Without going into too much detail, the benefit of warm -> warm -> cold -> frozen is that storage can be tuned to best suit the use case required by the environment and storage costs can be managed.
Warm Storage is where the hot and tepid barrels live. It is also the only storage where new/incoming data is written. This storage type should be the fastest storage type available for your Splunk system: Splunk requires a minimum of 800 IOPS for this storage. It makes sense to go for NVMe or SSD drives for this, if they're available. If you're using spinning drives, you'll generally need RAID 10 to achieve acceptable performance (in my experience, you need an 8-drive array to achieve those numbers on all but the fastest 15k SAS drives). SAN storage is perfectly acceptable as long as it can handle the amount of IOPS Splunk needs (test your storage first, don't just rely on your SAN provider). Shared storage via NFS should never be used with warm Splunk.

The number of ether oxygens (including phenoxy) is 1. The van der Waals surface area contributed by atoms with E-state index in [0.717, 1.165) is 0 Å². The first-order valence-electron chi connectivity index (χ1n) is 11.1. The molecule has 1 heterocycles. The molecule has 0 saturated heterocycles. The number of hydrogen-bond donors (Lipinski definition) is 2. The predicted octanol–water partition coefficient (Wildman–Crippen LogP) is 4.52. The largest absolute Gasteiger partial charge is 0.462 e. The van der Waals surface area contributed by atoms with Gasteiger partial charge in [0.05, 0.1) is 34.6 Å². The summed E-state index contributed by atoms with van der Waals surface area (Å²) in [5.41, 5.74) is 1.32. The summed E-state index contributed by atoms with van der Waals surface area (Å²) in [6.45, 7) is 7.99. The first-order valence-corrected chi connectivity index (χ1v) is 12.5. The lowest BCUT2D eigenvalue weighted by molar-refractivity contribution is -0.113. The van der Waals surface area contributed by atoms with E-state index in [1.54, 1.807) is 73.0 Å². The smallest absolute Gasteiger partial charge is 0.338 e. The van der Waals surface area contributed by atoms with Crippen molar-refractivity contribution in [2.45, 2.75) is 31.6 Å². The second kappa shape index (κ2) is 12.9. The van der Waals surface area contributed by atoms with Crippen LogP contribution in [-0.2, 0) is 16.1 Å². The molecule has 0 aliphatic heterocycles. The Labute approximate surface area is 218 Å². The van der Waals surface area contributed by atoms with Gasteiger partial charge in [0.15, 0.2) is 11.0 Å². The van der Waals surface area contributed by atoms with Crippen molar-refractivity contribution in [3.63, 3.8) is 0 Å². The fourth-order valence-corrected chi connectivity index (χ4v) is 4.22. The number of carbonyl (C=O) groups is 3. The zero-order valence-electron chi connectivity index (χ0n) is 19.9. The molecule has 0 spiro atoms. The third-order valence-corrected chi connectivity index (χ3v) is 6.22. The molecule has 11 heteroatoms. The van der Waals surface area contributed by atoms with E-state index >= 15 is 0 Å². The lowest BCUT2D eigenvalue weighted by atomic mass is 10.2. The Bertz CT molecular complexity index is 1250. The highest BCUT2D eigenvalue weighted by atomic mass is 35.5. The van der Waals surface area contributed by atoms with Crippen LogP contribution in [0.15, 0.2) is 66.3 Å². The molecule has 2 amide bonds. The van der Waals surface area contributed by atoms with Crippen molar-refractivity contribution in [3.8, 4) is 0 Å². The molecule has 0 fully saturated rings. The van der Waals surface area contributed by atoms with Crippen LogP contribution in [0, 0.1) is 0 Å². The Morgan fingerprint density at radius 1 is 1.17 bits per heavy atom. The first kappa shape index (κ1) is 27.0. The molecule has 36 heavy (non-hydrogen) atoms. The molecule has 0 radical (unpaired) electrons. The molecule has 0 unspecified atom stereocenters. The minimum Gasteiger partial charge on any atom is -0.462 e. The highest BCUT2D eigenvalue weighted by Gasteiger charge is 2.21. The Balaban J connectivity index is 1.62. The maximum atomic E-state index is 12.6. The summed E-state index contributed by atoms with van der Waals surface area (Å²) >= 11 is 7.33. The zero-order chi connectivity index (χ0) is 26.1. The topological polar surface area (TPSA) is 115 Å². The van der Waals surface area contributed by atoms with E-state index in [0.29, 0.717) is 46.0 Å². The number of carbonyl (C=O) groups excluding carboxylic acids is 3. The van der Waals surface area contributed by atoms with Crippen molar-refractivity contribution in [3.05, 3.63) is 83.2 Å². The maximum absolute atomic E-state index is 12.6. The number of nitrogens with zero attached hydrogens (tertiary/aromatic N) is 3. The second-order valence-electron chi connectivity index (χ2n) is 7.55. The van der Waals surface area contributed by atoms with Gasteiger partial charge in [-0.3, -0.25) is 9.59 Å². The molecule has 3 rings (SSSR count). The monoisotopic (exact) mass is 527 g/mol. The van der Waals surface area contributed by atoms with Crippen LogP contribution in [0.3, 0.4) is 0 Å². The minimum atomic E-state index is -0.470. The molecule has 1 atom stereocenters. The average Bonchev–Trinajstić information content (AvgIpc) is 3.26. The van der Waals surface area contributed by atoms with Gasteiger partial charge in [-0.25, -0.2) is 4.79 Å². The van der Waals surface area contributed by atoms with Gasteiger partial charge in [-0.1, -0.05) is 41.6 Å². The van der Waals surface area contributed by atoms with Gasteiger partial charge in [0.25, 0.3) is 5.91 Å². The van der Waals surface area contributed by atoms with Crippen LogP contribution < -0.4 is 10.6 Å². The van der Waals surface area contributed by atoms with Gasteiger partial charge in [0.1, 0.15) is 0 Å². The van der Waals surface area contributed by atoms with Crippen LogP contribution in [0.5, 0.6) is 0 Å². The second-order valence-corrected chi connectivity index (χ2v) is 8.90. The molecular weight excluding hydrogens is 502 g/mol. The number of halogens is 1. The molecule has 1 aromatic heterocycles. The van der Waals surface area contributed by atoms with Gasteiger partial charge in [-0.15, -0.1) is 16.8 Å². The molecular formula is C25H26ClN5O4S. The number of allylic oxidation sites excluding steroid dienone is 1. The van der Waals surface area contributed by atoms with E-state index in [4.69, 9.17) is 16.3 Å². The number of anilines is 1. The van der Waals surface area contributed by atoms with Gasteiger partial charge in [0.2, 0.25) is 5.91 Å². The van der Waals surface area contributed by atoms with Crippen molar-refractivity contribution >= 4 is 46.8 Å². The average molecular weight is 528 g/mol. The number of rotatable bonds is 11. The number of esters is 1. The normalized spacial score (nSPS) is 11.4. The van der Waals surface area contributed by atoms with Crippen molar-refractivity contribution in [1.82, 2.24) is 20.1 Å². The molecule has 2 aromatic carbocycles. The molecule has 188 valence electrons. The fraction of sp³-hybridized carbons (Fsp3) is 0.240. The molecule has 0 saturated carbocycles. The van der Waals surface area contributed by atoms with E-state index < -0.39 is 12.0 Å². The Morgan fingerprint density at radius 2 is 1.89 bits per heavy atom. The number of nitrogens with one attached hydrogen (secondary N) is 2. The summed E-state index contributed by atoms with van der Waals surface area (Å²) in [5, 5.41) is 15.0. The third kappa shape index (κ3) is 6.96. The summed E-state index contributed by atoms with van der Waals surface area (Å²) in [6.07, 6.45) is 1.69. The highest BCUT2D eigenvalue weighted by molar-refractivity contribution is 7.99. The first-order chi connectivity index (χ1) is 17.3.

That being said, assuming we use a flash backup system as our hot storage, we may not be able to store everything on there due to the cost of those drives. This is where understanding our Splunk use case comes in: for example, if our primary use case for Splunk is a Security Operations Center (SOC), we may find that the vast majority of queries fail a week in contains data. This means that you can consider using very fast storage for these amounts of data, and understand that longer queries use slower storage and will not complete quickly.